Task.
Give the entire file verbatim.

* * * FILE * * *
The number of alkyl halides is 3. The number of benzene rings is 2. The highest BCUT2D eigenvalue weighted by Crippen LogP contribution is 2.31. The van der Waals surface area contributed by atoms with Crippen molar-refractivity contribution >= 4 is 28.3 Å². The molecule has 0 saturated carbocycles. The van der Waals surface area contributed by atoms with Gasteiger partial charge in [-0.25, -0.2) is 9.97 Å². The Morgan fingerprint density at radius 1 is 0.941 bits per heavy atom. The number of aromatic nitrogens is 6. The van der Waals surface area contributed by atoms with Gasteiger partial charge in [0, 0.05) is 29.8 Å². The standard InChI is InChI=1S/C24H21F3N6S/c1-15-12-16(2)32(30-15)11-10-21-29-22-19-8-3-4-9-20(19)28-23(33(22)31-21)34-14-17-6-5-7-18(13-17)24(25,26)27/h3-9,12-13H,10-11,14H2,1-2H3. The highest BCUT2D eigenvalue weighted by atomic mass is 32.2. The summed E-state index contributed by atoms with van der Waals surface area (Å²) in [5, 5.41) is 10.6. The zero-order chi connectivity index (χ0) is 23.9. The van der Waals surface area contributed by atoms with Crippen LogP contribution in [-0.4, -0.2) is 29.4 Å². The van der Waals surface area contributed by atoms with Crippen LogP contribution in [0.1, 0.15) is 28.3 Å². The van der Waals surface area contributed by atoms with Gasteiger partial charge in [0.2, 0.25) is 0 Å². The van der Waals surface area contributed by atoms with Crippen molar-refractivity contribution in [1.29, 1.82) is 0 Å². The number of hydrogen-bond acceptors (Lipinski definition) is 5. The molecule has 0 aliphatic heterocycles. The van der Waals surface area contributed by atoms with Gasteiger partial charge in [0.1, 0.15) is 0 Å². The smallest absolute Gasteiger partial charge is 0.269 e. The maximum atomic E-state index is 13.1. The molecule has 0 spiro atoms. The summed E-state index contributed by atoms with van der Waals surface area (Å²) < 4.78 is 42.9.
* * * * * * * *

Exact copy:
The number of alkyl halides is 3. The number of benzene rings is 2. The highest BCUT2D eigenvalue weighted by Crippen LogP contribution is 2.31. The van der Waals surface area contributed by atoms with Crippen molar-refractivity contribution >= 4 is 28.3 Å². The molecule has 0 saturated carbocycles. The van der Waals surface area contributed by atoms with Gasteiger partial charge in [-0.25, -0.2) is 9.97 Å². The Morgan fingerprint density at radius 1 is 0.941 bits per heavy atom. The number of aromatic nitrogens is 6. The van der Waals surface area contributed by atoms with Gasteiger partial charge in [0, 0.05) is 29.8 Å². The standard InChI is InChI=1S/C24H21F3N6S/c1-15-12-16(2)32(30-15)11-10-21-29-22-19-8-3-4-9-20(19)28-23(33(22)31-21)34-14-17-6-5-7-18(13-17)24(25,26)27/h3-9,12-13H,10-11,14H2,1-2H3. The highest BCUT2D eigenvalue weighted by atomic mass is 32.2. The summed E-state index contributed by atoms with van der Waals surface area (Å²) in [5, 5.41) is 10.6. The zero-order chi connectivity index (χ0) is 23.9. The van der Waals surface area contributed by atoms with Crippen LogP contribution in [-0.4, -0.2) is 29.4 Å². The van der Waals surface area contributed by atoms with Crippen LogP contribution in [0.1, 0.15) is 28.3 Å². The van der Waals surface area contributed by atoms with Gasteiger partial charge in [0.2, 0.25) is 0 Å². The van der Waals surface area contributed by atoms with Crippen molar-refractivity contribution in [1.29, 1.82) is 0 Å². The number of hydrogen-bond acceptors (Lipinski definition) is 5. The molecule has 0 aliphatic heterocycles. The van der Waals surface area contributed by atoms with Gasteiger partial charge in [0.1, 0.15) is 0 Å². The smallest absolute Gasteiger partial charge is 0.269 e. The maximum atomic E-state index is 13.1. The molecule has 0 spiro atoms. The summed E-state index contributed by atoms with van der Waals surface area (Å²) < 4.78 is 42.9.